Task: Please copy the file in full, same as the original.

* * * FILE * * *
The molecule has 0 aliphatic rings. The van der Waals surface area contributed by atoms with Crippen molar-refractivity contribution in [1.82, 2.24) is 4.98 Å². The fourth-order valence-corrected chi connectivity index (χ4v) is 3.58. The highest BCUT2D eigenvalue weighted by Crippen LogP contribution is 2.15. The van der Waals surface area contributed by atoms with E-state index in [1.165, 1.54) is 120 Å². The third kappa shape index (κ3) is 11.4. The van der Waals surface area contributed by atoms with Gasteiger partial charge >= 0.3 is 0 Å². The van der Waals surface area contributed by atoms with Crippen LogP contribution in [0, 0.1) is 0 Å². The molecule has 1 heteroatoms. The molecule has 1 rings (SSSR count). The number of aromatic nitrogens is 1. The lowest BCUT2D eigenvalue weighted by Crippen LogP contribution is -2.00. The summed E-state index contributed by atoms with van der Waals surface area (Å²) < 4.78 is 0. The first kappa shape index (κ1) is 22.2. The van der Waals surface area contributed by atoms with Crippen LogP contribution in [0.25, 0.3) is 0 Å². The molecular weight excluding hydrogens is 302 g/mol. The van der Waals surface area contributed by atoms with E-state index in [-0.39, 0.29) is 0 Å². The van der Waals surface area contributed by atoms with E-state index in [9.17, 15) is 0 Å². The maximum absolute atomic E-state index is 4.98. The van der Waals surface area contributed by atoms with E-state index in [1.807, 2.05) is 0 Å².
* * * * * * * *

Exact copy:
The molecule has 0 aliphatic rings. The van der Waals surface area contributed by atoms with Crippen molar-refractivity contribution in [1.82, 2.24) is 4.98 Å². The fourth-order valence-corrected chi connectivity index (χ4v) is 3.58. The highest BCUT2D eigenvalue weighted by Crippen LogP contribution is 2.15. The van der Waals surface area contributed by atoms with E-state index in [1.165, 1.54) is 120 Å². The third kappa shape index (κ3) is 11.4. The van der Waals surface area contributed by atoms with Gasteiger partial charge >= 0.3 is 0 Å². The van der Waals surface area contributed by atoms with Crippen LogP contribution in [0, 0.1) is 0 Å². The molecule has 1 heteroatoms. The molecule has 1 rings (SSSR count). The number of aromatic nitrogens is 1. The lowest BCUT2D eigenvalue weighted by Crippen LogP contribution is -2.00. The summed E-state index contributed by atoms with van der Waals surface area (Å²) < 4.78 is 0. The first kappa shape index (κ1) is 22.2. The van der Waals surface area contributed by atoms with Crippen LogP contribution in [0.25, 0.3) is 0 Å². The molecular weight excluding hydrogens is 302 g/mol. The van der Waals surface area contributed by atoms with E-state index in [-0.39, 0.29) is 0 Å². The van der Waals surface area contributed by atoms with E-state index in [9.17, 15) is 0 Å². The maximum absolute atomic E-state index is 4.98. The van der Waals surface area contributed by atoms with E-state index in [1.807, 2.05) is 0 Å².